"Where 51 Ends and the Fun Begins!"
The Hurley, WI area provides an opportunity to examine the geology of the southern portion of the ancient Superior continent as well as a century of iron mining. Part of the crust of the old Superior continent is exposed in pink and gray glacially polished and striated Archean granite (gneiss) bedrock outcrops in the area that are older than 2,500 million years old. During the Archaean time period the atmosphere was very different from today; at that time, it was a reducing atmosphere of methane, ammonia, and other gases. Also during this time, the Earth's crust cooled enough that rocks and continental plates began to form.
The nearby Cary Mine operated for about 78 years. During its active life, the mine produced and shipped millions of tons of high-grade ore. A vertical shaft was developed in the 1940’s using the latest technology that consisted of a large shot drill 5’6” in diameter. The bore hole was drilled to a depth of 2500 feet in solid granite taking over 2 years continuously running 24 hours a day, 7 days a week. Each time a section of core was removed, the entire drill and drilling machine had to be removed from the borehole. The mine closed in the 1960s when the steel industry changed from using high-grade iron ore from deep shaft mines to using the more abundant taconite ore that could be economically mined by the open-pit method.
Mr. J. B. Newsom, a prominent mining engineer, conceived the idea of the shot drill bit. The borehole at Hurley is the third time this method has been used and is the largest undertaking of the three. Debut of the Newsom drill was in 1936 at the Idaho Maryland Mine in California. The drill was 5'0" in diameter then, and took 21 months to drill 1,125 feet in serpentine rock. Venture number two was in 1938 at the Zenith Mine on the Vermilion Range, Ely, Minnesota (see Earthcache GCNXZG). Here a 1,208-foot hole was bored in greenstone within seven months, using a higher-powered, 5'6" diameter drill. The drilling is accomplished by using steel shot smaller than bird shot, which are abraded against the rock by the bit as it is rotated. Since the shot is considerably harder than the low carbon-cutting shoe, pellets of shot embed themselves in the bottom of the cutting edge as it turns, scraping and abrading the rock. As the core barrel rotates, it cuts a circular slot about 2 inches in width around the core. When a core has been cut to a depth of about 10 feet, the operator disconnects the air and power lines and the drill is lifted to the surface and swung away from the collar. The core is broken off by wedging it to one side, and is then removed by means of a core-puller.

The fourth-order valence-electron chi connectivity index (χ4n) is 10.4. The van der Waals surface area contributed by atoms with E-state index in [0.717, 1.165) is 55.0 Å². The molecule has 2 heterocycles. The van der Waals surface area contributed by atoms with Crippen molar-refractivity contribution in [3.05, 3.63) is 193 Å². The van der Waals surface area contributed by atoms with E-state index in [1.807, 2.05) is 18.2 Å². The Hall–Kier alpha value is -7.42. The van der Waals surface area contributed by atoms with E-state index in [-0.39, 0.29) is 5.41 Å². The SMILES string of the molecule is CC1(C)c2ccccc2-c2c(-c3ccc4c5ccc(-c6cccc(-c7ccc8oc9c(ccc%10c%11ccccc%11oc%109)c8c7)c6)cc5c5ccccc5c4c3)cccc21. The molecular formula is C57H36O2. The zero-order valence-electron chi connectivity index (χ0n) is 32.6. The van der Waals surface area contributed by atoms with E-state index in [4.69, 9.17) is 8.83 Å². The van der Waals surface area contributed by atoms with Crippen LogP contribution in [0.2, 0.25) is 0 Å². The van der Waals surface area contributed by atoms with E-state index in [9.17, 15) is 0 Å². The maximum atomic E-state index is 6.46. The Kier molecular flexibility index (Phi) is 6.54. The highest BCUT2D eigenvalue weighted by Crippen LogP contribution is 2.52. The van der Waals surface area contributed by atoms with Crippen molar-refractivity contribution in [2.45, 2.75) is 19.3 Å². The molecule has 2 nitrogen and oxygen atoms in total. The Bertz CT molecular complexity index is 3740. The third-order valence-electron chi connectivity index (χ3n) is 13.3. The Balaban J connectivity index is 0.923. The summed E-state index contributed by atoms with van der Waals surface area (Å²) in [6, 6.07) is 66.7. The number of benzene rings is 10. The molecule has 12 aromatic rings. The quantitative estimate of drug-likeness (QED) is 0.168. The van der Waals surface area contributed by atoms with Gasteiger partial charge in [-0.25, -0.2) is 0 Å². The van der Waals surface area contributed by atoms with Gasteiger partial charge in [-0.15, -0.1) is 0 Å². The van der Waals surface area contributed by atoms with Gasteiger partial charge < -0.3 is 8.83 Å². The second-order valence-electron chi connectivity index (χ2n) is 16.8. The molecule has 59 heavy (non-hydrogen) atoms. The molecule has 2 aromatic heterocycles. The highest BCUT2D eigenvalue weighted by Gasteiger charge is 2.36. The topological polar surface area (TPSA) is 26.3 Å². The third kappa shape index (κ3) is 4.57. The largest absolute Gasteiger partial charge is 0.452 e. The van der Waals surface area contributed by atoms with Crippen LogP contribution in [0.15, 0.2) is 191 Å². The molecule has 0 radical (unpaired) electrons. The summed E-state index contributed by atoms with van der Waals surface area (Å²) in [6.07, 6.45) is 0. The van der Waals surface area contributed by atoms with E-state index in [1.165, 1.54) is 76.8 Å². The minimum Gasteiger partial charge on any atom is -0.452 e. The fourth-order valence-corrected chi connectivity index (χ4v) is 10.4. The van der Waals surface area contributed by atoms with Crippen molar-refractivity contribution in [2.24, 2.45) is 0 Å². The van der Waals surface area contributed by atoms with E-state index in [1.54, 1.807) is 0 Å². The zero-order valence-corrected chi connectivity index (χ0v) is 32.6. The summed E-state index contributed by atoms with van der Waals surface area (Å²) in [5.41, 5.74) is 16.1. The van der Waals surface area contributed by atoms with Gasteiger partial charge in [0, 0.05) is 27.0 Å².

Located at the Wisconsin Travel Information Center are sections of these large Archean granite (gneiss) cores that have dark angular fragments of older metamorphic rock that was intruded by granite. They are arranged around a huge sundial that depicts the growth and decline of iron mining in Wisconsin.
As time is measured mining has three principle periods, Discovery, Development and Decline. You will be standing on a giant sundial placed as a dynamic reminder of the mining area in Iron County and other mining communities on the Gogebic Range. The morning shadow depicts the New Dawn of Discovery. At noon the sun and mining are at their zenith. The waning sun foretells the inevitable decline of every mining operation.
TO LOG THIS CACHE:
1) During its active life, the mine produced and shipped how many tons of high-grade ore?
2) What’s the estimated percentage the darker metamorphic rock to the intruded granite in the largest core?
To log this cache e-mail me the answer HERE.
- Baird, Jerome E. (ed.) / The Wisconsin engineer Volume 47, Number 1 (October, 1942) Erspamer, Gordon New Cary mine shaft, pp. 4-5
- Dott, R.H. and J.W. Attig (2004). Roadside Geology of Wisconsin. 400 p.
- McBride, Sarah Davis. 1999. History Just Ahead. Wisconsin Historical Society –Madison.